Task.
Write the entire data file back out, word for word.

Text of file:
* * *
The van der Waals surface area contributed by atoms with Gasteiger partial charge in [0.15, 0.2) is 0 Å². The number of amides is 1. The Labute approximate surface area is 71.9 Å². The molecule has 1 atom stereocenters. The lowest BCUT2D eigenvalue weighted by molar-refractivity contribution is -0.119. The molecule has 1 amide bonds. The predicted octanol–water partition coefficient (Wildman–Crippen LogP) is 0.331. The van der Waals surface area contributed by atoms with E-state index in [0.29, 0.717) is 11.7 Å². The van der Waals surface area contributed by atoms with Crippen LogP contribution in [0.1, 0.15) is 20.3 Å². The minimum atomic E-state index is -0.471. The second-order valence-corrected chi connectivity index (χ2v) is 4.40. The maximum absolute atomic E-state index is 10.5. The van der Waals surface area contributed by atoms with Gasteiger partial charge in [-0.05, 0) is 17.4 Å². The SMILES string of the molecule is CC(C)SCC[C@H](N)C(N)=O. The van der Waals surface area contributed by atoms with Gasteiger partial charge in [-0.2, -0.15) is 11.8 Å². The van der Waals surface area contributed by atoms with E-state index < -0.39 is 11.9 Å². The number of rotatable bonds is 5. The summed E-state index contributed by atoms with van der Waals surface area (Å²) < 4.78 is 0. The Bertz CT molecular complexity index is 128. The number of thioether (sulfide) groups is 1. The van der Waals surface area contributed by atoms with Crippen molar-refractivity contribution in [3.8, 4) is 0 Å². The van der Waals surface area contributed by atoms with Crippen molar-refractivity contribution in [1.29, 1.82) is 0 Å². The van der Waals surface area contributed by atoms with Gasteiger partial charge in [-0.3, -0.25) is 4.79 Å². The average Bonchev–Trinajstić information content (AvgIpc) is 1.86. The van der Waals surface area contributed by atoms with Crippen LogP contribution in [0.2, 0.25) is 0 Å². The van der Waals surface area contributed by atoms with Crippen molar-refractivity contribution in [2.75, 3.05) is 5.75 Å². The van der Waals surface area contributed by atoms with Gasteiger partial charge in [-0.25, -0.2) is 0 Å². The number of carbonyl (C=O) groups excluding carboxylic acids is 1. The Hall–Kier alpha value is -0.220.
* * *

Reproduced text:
The van der Waals surface area contributed by atoms with Gasteiger partial charge in [0.15, 0.2) is 0 Å². The number of amides is 1. The Labute approximate surface area is 71.9 Å². The molecule has 1 atom stereocenters. The lowest BCUT2D eigenvalue weighted by molar-refractivity contribution is -0.119. The molecule has 1 amide bonds. The predicted octanol–water partition coefficient (Wildman–Crippen LogP) is 0.331. The van der Waals surface area contributed by atoms with E-state index in [0.29, 0.717) is 11.7 Å². The van der Waals surface area contributed by atoms with Crippen LogP contribution in [0.1, 0.15) is 20.3 Å². The minimum atomic E-state index is -0.471. The second-order valence-corrected chi connectivity index (χ2v) is 4.40. The maximum absolute atomic E-state index is 10.5. The van der Waals surface area contributed by atoms with Gasteiger partial charge in [-0.05, 0) is 17.4 Å². The SMILES string of the molecule is CC(C)SCC[C@H](N)C(N)=O. The van der Waals surface area contributed by atoms with Gasteiger partial charge in [-0.2, -0.15) is 11.8 Å². The van der Waals surface area contributed by atoms with E-state index < -0.39 is 11.9 Å². The number of rotatable bonds is 5. The summed E-state index contributed by atoms with van der Waals surface area (Å²) < 4.78 is 0. The Bertz CT molecular complexity index is 128. The number of thioether (sulfide) groups is 1. The van der Waals surface area contributed by atoms with Crippen molar-refractivity contribution in [3.8, 4) is 0 Å². The van der Waals surface area contributed by atoms with Crippen molar-refractivity contribution in [1.29, 1.82) is 0 Å². The van der Waals surface area contributed by atoms with Gasteiger partial charge in [-0.3, -0.25) is 4.79 Å². The average Bonchev–Trinajstić information content (AvgIpc) is 1.86. The van der Waals surface area contributed by atoms with Crippen LogP contribution in [0.2, 0.25) is 0 Å². The van der Waals surface area contributed by atoms with Crippen molar-refractivity contribution in [2.75, 3.05) is 5.75 Å². The van der Waals surface area contributed by atoms with Gasteiger partial charge in [-0.25, -0.2) is 0 Å². The number of carbonyl (C=O) groups excluding carboxylic acids is 1. The Hall–Kier alpha value is -0.220.